In some states voters have been “purged” from the rolls in overzealous clean-up efforts. Other states demand ever more documentary proof that people are eligible to vote. Well-off homeowners who drive cars and have passports barely notice such hurdles. But young, poor and ethnic-minority voters are more likely to crash into them. Often, this is not just an unfortunate side-effect of tighter voting rules; it is their intent.
The American left risks making the same mistake as the far right in blaming its political failures on the alleged impurity of its leaders.
The defeat of establishment-backed Democrats in New York and Massachusetts at the hands of Alexandria Ocasio-Cortez and Ayanna Pressley, respectively, is giving the left hope that America is finally ready for social democracy.
They wants Democrats to campaign on debt-free college education, Medicare-for-all, abolishing Immigration and Customs Enforcement (ICE) and impeaching President Donald Trump.
They are appalled that Nancy Pelosi has promised to restore pay-as-you-go budgeting in a Democratic Congress — requiring spending cuts or tax increases to pay for new policies — fearing this will make overhauls of education, environmental law and health care impossible.
Ronald Brownstein reports for CNN that the congressional elections in November are likely to deepen the divide between “blue” and “red” America:
Democrats seem likely to emerge … with a clear upper hand in highly urbanized House seats that are racially and religiously diverse, disproportionately white-collar and secular and connected to the globalized information economy. Republicans, in turn, could remain dominant in districts outside of urban centers that are preponderantly white, heavily blue-collar, more religiously traditional and reliant on manufacturing, agriculture and resource extraction.
We’re now six states in and if there’s any sign that Democrats are either plagued by a dysfunctional overreaction to Trump or are having real difficulties handling the surge in new candidates, I’m not really seeing it.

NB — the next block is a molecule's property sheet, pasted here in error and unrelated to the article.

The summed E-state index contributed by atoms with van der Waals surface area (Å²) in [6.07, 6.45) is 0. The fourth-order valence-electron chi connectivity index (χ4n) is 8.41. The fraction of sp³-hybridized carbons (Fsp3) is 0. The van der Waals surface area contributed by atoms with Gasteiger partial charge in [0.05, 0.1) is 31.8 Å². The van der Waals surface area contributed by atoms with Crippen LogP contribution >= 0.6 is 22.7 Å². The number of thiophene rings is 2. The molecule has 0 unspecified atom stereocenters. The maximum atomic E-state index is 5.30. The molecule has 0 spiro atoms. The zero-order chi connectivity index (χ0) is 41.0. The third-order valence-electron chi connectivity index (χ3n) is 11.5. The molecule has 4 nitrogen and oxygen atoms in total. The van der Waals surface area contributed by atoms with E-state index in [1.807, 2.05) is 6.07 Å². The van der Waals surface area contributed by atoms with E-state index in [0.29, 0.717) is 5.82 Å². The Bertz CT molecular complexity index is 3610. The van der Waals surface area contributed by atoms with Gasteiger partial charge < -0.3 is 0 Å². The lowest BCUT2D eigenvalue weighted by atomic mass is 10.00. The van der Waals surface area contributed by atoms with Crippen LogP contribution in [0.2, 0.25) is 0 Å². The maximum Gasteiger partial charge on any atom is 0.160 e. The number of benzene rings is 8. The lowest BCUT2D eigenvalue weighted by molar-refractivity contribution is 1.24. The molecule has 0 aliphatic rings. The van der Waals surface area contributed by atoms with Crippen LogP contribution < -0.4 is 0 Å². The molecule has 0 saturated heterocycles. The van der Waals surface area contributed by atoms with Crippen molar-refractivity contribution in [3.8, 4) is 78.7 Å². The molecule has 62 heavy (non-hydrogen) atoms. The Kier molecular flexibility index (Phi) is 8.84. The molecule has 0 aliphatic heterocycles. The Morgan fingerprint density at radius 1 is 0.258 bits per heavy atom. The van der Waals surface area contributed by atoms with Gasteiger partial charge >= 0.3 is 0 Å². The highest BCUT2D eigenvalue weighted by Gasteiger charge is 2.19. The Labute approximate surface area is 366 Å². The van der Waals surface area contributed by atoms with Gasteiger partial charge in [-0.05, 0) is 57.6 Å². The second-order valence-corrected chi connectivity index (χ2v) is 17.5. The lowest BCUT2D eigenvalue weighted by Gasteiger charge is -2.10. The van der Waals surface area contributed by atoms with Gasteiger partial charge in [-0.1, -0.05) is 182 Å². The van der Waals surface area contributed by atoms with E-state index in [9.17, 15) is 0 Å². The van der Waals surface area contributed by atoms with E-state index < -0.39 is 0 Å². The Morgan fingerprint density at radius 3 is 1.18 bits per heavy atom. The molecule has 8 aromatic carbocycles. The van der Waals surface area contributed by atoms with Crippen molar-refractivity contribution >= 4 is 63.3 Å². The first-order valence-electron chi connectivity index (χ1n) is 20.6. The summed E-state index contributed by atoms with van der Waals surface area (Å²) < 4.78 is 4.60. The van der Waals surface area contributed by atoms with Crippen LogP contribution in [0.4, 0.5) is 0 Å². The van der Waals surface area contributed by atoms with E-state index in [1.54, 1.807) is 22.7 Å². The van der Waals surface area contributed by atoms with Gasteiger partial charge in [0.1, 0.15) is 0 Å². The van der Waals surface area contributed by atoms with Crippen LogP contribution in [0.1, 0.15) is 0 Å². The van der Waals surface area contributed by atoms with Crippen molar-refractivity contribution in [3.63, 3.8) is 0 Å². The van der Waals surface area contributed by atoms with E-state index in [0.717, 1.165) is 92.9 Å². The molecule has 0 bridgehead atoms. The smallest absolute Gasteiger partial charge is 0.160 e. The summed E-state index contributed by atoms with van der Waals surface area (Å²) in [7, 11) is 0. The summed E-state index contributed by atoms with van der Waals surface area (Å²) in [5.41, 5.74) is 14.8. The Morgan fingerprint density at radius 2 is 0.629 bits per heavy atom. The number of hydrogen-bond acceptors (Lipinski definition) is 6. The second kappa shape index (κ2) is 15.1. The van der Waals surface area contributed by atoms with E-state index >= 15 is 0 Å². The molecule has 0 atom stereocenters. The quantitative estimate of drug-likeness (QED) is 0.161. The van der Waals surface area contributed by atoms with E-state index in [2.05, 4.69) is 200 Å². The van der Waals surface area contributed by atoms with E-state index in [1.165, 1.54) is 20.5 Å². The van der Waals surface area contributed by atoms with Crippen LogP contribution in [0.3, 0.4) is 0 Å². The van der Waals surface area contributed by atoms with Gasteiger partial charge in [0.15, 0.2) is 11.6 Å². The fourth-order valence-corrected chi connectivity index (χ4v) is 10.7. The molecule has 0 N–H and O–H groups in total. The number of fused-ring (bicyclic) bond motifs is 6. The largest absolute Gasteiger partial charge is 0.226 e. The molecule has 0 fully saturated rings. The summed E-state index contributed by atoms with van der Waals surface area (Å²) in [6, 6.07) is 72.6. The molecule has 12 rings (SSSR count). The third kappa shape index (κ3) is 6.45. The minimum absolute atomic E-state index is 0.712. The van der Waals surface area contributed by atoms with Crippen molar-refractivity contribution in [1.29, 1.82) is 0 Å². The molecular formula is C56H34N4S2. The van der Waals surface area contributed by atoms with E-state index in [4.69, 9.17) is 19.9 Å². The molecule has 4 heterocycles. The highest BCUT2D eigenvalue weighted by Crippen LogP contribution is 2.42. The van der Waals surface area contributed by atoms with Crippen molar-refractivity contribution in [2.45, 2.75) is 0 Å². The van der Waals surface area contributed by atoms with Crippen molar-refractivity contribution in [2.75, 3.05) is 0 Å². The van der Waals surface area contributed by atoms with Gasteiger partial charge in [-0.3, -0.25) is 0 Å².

The conventional wisdom in the United States is that Democrats are likely to take control of the House of Representatives in November while Republicans are likely to defend their majority in the Senate.
How good are Democrats’ chances for the midterm elections in November? Jonathan Bernstein argues in Bloomberg View that it’s too soon to tell, but that the party’s early advantages, in terms of candidates, money and volunteer commitments, could make the difference.
We like to think of voters as the key players in elections, write Bernstein. However, “voters are strongly influenced by the choices of others within the political system and by the general electoral context.”
This is where the “party decides” theory comes in: party elites (including activists who probably don’t think of themselves as “elite”) actively shape the choices voters get.
Voters may not consider themselves partisans, but they tend to vote for a party — and the same party — rather than the candidate.
The president’s job approval and the state of the economy play a huge role as well. There are political scientist who argue these factors alone determine the outcome.